Q+A: How Can I Break My Son's Co-Sleeping Dependence?
Q. When my son started in the big-boy bed, my husband would lie with him -- and would often fall asleep. When my husband works late, my son asks me to lie in bed, but I have to tend to the baby. Help!
A. We're currently having a similar issue in our house, but it's the other way around. Sometime around 4 a.m., we hear the pitter-patter of little feet down the hall, and before we know it, our 3-year-old, James, who recently got his own big-boy bed, has hoisted himself up and snuggled down between us. After half an hour or so of getting our backs kicked with pajama'd feet, one of us totes him, either asleep or nearly so, back to his room. We're mostly not worried about this, figuring he'll stop doing it on his own as soon as the novelty wears off.
Your issue, though similar in the "he doesn't want to sleep alone all the time" way, is different in that your husband has made a teensy mistake starting out. Falling asleep with your son has become a crutch for the little guy, no different from needing a pacifier, a blankie, a night-light, or an army of dolls. Sleep experts say it's fine to lie down in your child's bed at night -- but the trick is to leave before he is fully snoozing. Your child needs to see and hear you get out of bed; he should get the benefit of your comfort and soothing but do the sleeping part on his own.
You need not go cold turkey, but you do have to start shifting gears. On nights when you're doing bedtime duty and your husband's not there, create your own ritual. Tell your son: "We're going to cuddle in your bed and read these three books, then sing two songs. Then Mommy will lie with you for a while, then you get five kisses, then I'll go, okay?" It may not work perfectly or in that sequence each time (preschoolers are aces at renegotiating the terms), but the key part is the departure, and that shouldn't be negotiable. Be prepared to go back more than once if necessary until your son gets accustomed to the new routine. Also be sure to talk to your husband about the reason you both should adhere to the new routine; you and he together have to gently teach your son to fall asleep on his own. Be sure to explain that it's not mean; instead, it's a valuable skill your child should learn. Now that I think about it, your husband may have a harder time being "trained" than your son, but rest assured -- you'll all be snoozing calmly before long.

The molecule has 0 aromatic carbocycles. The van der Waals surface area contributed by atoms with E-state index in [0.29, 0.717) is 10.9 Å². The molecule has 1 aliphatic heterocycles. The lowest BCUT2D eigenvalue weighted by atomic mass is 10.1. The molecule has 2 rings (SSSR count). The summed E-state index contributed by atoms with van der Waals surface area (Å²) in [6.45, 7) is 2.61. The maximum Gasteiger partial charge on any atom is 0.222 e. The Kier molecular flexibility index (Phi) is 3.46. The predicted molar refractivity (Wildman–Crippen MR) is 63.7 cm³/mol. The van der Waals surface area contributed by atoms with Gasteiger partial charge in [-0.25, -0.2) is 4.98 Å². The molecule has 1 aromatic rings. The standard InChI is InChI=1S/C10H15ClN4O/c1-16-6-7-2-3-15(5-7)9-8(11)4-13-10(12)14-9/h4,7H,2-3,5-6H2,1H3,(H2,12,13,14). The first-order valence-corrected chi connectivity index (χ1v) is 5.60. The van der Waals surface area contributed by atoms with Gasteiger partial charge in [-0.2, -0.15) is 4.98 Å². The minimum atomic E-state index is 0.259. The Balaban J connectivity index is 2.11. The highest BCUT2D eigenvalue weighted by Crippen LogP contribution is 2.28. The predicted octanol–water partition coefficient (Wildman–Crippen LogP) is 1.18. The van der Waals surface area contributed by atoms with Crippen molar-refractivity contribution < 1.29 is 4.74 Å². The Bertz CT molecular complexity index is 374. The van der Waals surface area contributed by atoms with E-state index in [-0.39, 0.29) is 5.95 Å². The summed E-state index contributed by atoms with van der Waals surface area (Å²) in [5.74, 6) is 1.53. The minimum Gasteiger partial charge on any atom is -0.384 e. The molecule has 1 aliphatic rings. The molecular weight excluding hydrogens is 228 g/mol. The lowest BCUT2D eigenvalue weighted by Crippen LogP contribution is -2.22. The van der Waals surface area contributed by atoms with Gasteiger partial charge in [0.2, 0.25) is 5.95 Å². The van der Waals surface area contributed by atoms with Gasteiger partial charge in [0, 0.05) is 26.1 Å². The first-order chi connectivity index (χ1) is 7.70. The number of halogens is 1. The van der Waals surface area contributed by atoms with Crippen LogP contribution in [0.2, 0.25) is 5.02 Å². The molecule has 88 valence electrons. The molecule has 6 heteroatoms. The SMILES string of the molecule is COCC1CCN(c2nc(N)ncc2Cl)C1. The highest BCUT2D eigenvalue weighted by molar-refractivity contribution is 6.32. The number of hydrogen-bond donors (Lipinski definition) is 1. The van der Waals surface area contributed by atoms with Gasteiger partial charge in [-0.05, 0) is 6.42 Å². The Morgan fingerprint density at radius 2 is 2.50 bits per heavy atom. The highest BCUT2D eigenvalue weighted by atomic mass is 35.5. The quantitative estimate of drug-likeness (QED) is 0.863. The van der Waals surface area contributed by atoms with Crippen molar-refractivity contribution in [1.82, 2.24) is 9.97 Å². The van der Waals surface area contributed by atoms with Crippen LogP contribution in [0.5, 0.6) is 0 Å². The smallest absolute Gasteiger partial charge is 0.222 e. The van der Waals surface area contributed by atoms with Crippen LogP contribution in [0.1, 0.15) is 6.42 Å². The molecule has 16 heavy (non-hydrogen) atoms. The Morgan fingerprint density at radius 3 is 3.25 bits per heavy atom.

Copyright © 2008. Used with permission from the April 2008 issue of American Baby magazine.
All content on this Web site, including medical opinion and any other health-related information, is for informational purposes only and should not be considered to be a specific diagnosis or treatment plan for any individual situation. Use of this site and the information contained herein does not create a doctor-patient relationship. Always seek the direct advice of your own doctor in connection with any questions or issues you may have regarding your own health or the health of others.